Patton Museum of Cavalry and Armor
In this Louisville Life “war story,” Dr. Robert Cameron, Armor Branch historian at the Patton Museum of Cavalry and Armor at Fort Knox, talks about Gen. George S. Patton and his significance in World War II. We also visit with O.B. Edens, a Patton Museum restoration specialist. Edens and his partner, Steve Wise, are the only tank restorers in the U.S. and have been at it for more than 20 years.
The Patton Museum opened on May 30, 1949. In 1950, it became the official museum of the newly renamed Armor Branch. Its primary mission is to train Armor and Cavalry soldiers while preserving the material heritage of the U.S. Army’s Armor Branch. Open to the public, the museum also supports research and development efforts for new Army vehicles.
Items in the museum’s original collection began arriving at Fort Knox in September 1946. Vehicles collected for the Armor School by order of Gen. Patton had been stored in the U.S. Zone of Germany, awaiting transportation. Additional vehicles and other artifacts were slowly transferred or donated to the museum before its opening in 1949.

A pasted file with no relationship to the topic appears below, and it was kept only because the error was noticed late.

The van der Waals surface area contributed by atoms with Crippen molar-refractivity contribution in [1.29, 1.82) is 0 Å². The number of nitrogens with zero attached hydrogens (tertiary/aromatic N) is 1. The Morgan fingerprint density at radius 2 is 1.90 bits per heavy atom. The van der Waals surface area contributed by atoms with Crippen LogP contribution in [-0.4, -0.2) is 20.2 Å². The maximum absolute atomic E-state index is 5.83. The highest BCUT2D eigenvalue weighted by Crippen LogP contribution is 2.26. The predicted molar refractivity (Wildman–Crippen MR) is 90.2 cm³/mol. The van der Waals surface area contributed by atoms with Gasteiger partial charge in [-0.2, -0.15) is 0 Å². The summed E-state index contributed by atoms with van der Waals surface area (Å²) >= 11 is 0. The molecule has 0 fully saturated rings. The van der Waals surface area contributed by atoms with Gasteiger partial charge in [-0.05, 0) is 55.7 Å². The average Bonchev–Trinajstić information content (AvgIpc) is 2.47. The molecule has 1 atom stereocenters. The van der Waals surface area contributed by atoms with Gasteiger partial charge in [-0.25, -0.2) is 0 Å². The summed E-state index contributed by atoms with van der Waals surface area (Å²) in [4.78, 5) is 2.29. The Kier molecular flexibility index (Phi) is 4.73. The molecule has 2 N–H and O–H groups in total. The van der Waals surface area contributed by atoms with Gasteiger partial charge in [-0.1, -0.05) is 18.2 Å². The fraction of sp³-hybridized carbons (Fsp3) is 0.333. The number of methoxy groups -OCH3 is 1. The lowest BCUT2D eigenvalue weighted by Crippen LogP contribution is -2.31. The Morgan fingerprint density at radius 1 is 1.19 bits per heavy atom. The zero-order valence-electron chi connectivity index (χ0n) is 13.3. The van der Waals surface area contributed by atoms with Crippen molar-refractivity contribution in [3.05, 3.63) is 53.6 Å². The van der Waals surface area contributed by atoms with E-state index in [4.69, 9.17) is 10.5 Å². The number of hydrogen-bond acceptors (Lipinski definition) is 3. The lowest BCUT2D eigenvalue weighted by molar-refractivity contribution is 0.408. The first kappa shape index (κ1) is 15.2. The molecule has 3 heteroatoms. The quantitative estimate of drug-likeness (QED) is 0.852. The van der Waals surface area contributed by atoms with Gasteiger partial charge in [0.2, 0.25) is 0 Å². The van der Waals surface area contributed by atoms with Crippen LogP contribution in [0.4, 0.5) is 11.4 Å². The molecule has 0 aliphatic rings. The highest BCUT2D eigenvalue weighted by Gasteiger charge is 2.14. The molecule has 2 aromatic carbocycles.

The museum grew slowly through the years. By the late 1960s, it was apparent that a new building was needed to improve both the displays and the educational opportunities they afforded for soldiers and civilians. A private foundation was created to collect funds to create the present building, which opened its doors in 1972.
The collection has grown to more than 285 vehicles of all types, including tanks, armored cars, half-tracks, self-propelled artillery, and some unarmored vehicles. It also includes more than 10,000 other objects, including anti-tank missiles, early 20th-century armored vests, and Patton’s own ivory-handled Colt 45 “Peacemaker” pistol.
- Program 204
- In Louisville Life's war special: remembrances of three local WWII veterans, a rare look at life on the home front, a visit to the Patton Museum, and the story behind Kentucky's Medal of Honor Memorial. Plus, learn how a unique collection of local war letters are being preserved for generations. (#204)